Earlier Friday, Shepard Smith interviewed the father of one of the kidnapped Israeli soldiers. Transcript follows…
Smith Voiceover: It was the end of last month, a young high school student, just out, had made the decision that he was going to go in and join the Israeli army. As most here do. His country needed him, and he was ready and willing for the challenge. Now he’s gone, and has been for the better part of the month. Imagine, your family in that situation. Your family in the middle of a world turmoil, that no one could have ever have even predicted a month ago. Well, that’s the situation for the Shalit family who lives just to the north of us here. Today, there is one reality, to which they firmly claim.
Mr. Shalit: He’s alive.
Smith Voiceover: That is this Father’s prayer. Noam Shalit’s youngest son, Gilad, taken by terrorists. His family devastated.
Mr. Shalit: His mother, my wife, she suffers very much from this period. It’s a nightmare for her . . .
Smith Voiceover: The nightmare began on a sweltering still morning, Gilad Shalit, with three others on a tank crew, running surveillance on the border with Gaza when suddenly a rocket propeller grenade, and explosion, two comrades dead, another and Shalit injured, the young soldier just out of high school captured, dragged away.
Mr. Shalit: Well, I don’t know who to beg. We don’t’ know who keeps him. Who are they? Gangs or militants, or whatever. The Hamas say they have nothing to do with this gang, or they don’t know who keeps him.
Smith: I’m guessing these people have a television set
Mr. Shalit: Yes, that’s what I said. I would like to call them to end this crisis, because there is no use of this many Palestinians suffering, being killed, being injured by them because of these stupid actions.
Smith: You speak Mr. Shalit as a diplomat almost. I wonder if there’s a father in you that wants to jump through and say send me my son home, this is a nightmare beyond belief.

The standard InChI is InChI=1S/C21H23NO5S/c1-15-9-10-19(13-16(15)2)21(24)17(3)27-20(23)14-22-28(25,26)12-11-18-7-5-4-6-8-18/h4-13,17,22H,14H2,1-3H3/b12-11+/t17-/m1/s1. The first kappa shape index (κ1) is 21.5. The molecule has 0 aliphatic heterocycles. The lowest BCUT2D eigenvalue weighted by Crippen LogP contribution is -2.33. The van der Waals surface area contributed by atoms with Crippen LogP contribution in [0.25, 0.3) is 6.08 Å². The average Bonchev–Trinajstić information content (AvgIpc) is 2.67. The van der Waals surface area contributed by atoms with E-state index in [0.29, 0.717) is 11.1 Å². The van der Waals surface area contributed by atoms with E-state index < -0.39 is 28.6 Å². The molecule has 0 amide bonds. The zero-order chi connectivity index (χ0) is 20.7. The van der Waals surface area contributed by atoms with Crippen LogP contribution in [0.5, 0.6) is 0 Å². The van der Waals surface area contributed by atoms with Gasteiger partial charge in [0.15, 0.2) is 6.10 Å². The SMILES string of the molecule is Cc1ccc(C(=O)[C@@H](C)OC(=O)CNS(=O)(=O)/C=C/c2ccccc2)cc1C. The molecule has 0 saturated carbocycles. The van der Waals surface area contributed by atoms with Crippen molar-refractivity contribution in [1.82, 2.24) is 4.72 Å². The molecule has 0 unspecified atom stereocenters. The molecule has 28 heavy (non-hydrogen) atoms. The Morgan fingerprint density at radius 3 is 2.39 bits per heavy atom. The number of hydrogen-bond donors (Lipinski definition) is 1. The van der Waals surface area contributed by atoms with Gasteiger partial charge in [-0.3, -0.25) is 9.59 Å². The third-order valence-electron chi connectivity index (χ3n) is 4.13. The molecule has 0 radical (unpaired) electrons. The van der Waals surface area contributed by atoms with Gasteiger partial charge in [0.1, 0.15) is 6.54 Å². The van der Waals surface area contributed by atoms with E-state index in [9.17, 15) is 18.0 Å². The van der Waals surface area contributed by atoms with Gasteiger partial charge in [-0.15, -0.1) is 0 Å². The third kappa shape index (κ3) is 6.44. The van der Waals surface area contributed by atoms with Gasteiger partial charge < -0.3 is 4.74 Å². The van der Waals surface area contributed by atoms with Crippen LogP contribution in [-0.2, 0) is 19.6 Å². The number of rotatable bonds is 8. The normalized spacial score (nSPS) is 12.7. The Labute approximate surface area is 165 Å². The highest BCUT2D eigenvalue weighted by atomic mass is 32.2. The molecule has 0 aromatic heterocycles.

Mr. Shalit: Well, I’m saying whatever it takes to bring him back. I call on the people who keep him — come to some solution. It’s not logic to keep a young boy as hostage and bring so much suffering for many people. For us as a family, and for many other innocent people
Smith Voiceover : Yet suffering envelopes his life and his nation like a blanket. It pollutes young Palestinian boys and girls; it paralyzes his neighbors in Lebanon. At times, suffering is all they have.
Mr. Shalit: We’re trying to survive every hour.
Smith Voiceover: He told the Prime Minister just that when he met with Ehud Olmert in his office in Jerusalem.
Mr. Shalit: We gave him Gilad’s picture, to put on his desk, and he accepted it, and I believe it’s on his desk right now, in front of him.
Smith Voiceover: Olmert offered private assurances that work is in progress to Gilad Shalit. He offered hope and comfort. This father wants but one wish granted,
Mr. Shalit: The only thing I want to do is bring my son back. This is the main ideal. Tomorrow, not in a year or two.
Smith Voiceover: Tomorrow, not in a year or two, bring my son back alive. A plea he’s been making for the better part of a month now. Originally not understanding the power of the television, not willing to come to it, now, almost desperate, in hopes that his son will at some point come home, understanding the misery of the Palestinian people, understanding the misery in his own life. The misery across a region, a fear that it could eventually envelope the entire world.